Mayoral spokesperson Mafara Hobson just released a perfectly meaningless comment from Fenty on the matter: "With the U.S. economy facing threats of a recession, the District of Columbia has been impacted by the country’s economic slowdown. Recognizing this financial shift, we will work with the Council and take the necessary actions to ensure the District continues to produce balanced budgets."

Hobson agreed it was reasonable to have a new spending plan in place by the D.C. Council's October legislative meeting, on the 7th.

At-Large Councilmember Phil Mendelson isn't convinced Fenty will pull the trigger on necessary cuts. "I'm afraid the council's going to have to make the choices," he says. "Somebody's gotta step up."

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  • Adams Morgan

    Gadzooks...we're still getting crappy city services and now they are going to make cuts? Bet they won't be cutting anyone's property taxes anytime soon to go with the diminished services.

  • Stating the Obvious

    Cut the summer jobs program (fiasco) and you're already a quarter of the way there.

  • Si Kailian

    might help if we actually collect rent on the stadium, not give the feds 10 million for ford's theater & ask mother Harriet nicely for our money back. Oh and collect vacant property taxes off of slumbanking developers. That'd be nice.

  • David Schwartzman

    Some cuts in the FY2009 budget are in order, in particular the subsidies to the corporate sector, with corporate earmarks at the top of the list for elimination. The special funds hidden in the budget must be revealed and critically examined for potential cuts. But the social service budget must be increased, not cut, i.e. we need more funds for a whole lot of programs such as the Housing Production Trust Fund, TANF (directly linked to child poverty), Local Rent Supplement Program, child care, job training, substance abuse treatment etc. The Fair Budget Coalition proposed some $300 million in additional funding for this budget, with modest improvements, and very little was approved, with the budget not even keeping up with inflation. So we again should make our regressive DC tax structure both progressive and more capable of meeting this challenge, by hiking the tax rate on those who can afford to pay, not the middle/working class now sinking closer to poverty.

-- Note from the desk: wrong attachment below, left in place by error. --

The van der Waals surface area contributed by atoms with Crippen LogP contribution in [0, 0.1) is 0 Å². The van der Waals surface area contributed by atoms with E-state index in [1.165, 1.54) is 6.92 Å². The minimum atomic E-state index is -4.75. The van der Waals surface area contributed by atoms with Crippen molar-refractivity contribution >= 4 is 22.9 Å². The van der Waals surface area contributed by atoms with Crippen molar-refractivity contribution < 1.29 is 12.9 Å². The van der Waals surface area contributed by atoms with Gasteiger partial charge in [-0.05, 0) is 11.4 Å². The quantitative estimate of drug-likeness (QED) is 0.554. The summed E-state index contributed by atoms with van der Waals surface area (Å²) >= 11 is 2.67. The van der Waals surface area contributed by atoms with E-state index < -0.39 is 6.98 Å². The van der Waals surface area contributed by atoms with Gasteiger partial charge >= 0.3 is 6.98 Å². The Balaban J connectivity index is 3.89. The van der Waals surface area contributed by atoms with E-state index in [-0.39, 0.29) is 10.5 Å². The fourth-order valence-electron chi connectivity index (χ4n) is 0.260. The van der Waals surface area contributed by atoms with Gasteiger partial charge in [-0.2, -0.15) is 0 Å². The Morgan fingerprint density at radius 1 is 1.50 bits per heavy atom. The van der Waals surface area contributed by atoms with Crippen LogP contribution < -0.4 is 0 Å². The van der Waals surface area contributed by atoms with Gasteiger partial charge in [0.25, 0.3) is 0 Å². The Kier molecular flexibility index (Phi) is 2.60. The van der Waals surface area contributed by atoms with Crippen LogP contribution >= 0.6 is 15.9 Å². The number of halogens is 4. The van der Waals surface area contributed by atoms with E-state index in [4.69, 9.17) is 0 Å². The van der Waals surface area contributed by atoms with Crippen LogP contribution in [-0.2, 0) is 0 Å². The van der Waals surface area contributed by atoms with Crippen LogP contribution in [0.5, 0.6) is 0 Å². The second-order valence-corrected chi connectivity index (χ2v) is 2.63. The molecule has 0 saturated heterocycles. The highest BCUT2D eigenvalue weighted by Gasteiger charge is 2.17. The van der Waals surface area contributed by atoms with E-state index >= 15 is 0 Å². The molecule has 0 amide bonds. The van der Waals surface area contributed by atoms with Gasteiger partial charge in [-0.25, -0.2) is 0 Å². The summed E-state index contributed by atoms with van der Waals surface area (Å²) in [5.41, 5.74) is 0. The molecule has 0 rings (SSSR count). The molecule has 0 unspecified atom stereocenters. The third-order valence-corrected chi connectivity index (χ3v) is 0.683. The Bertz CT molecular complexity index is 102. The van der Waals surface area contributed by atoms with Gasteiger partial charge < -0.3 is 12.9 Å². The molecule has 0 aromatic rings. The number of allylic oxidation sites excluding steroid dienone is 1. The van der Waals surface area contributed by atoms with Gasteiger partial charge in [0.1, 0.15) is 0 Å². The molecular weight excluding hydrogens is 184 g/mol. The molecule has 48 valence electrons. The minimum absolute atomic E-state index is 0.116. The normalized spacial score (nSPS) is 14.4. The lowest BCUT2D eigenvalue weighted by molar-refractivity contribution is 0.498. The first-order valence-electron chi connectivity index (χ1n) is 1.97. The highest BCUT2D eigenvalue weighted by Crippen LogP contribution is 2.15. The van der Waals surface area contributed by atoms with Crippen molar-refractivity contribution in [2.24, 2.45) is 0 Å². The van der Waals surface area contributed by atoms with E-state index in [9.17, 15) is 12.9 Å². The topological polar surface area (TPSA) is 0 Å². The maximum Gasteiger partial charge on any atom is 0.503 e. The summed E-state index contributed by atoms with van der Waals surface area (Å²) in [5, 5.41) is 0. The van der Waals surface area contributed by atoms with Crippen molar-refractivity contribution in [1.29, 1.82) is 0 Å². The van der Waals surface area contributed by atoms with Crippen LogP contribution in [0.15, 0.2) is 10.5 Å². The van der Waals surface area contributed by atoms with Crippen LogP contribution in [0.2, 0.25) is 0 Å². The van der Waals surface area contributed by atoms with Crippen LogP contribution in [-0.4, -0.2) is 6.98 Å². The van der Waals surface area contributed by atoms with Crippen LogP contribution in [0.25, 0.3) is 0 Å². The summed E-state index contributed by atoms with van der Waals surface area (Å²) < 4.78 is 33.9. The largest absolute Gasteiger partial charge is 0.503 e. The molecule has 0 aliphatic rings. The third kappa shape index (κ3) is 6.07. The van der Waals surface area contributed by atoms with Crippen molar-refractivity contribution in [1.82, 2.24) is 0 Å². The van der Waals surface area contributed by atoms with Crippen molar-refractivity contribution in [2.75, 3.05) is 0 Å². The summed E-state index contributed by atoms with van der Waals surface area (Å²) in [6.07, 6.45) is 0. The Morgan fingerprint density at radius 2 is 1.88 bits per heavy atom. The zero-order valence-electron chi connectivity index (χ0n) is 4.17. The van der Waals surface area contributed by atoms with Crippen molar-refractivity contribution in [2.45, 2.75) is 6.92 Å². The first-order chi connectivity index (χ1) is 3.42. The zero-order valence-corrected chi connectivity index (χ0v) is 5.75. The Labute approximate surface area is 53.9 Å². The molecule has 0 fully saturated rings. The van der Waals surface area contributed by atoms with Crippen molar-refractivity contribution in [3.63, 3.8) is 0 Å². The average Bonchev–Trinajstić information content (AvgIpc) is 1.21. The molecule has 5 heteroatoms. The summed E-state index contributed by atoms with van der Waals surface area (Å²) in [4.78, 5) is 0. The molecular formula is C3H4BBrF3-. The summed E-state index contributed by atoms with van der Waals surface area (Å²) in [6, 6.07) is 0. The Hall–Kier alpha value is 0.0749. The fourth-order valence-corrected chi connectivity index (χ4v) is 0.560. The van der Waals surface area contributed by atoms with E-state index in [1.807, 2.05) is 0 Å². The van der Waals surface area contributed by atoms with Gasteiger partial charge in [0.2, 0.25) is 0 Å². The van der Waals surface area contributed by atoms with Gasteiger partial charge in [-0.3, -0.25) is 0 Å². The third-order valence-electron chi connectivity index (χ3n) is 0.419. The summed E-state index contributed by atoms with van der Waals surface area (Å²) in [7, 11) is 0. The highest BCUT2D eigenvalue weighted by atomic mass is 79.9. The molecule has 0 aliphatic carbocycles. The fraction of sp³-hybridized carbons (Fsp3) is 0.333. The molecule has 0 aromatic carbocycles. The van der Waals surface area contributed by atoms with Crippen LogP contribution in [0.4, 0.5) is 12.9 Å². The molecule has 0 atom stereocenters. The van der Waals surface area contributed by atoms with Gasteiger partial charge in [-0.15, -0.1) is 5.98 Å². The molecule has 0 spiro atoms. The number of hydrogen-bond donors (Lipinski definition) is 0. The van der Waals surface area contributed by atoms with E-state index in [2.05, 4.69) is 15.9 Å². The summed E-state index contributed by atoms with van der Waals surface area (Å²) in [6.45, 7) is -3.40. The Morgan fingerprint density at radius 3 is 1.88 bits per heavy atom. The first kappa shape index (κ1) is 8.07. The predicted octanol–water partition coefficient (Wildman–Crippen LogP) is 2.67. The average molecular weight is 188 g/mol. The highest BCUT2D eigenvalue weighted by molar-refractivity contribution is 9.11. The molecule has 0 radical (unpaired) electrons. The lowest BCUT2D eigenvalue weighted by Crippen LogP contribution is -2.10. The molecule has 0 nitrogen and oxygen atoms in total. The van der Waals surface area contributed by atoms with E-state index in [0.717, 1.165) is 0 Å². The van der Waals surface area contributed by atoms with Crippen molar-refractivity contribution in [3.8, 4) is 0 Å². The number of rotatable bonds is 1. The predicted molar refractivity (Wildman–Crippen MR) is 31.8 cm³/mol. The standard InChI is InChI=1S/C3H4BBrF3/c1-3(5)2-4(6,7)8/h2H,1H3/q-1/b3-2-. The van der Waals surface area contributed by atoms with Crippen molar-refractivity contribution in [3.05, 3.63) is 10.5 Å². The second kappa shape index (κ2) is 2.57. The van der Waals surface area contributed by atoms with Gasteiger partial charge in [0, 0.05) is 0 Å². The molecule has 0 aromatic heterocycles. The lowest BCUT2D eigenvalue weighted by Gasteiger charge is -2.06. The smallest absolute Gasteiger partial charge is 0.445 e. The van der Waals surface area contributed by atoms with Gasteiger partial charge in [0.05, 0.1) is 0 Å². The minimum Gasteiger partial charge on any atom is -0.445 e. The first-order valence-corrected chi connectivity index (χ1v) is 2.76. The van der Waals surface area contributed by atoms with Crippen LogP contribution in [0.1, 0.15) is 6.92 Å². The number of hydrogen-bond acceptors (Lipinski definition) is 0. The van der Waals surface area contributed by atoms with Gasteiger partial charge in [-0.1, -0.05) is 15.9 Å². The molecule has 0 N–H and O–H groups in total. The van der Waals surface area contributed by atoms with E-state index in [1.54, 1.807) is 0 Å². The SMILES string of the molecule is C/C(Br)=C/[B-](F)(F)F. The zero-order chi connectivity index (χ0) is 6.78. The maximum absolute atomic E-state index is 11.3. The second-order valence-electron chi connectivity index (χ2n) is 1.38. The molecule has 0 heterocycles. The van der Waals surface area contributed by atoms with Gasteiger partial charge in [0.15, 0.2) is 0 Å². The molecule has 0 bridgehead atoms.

The District’s rainy day fund has a couple of $hundred million, with $20 million withdrawn during the summer to cover the school job debacle, despite the restrictions that Congress has imposed on its use (go to DC Fiscal Policy Institute for details). We should demand this fund be used to cover any deficit WITHOUT hurtful budget cuts on an already austerity FY 2009 budget that shortchanges our working class majority especially the low income sector. We must not have a repeat of the Control Board days when the budget was balanced on the backs of the poor! So, now is the time to hike the income tax rate on DC millionaires as well as the top 5% to pump in supplementary funding to this budget. I warned about this in my Council testimony last January:

    David Schwartzman
    At-Large City Council Candidate
    DC Statehood Green Party

  • David Schwartzman

    Sorry, there was a typo in my comments above. Substitute "youth job debacle" for "school job debacle".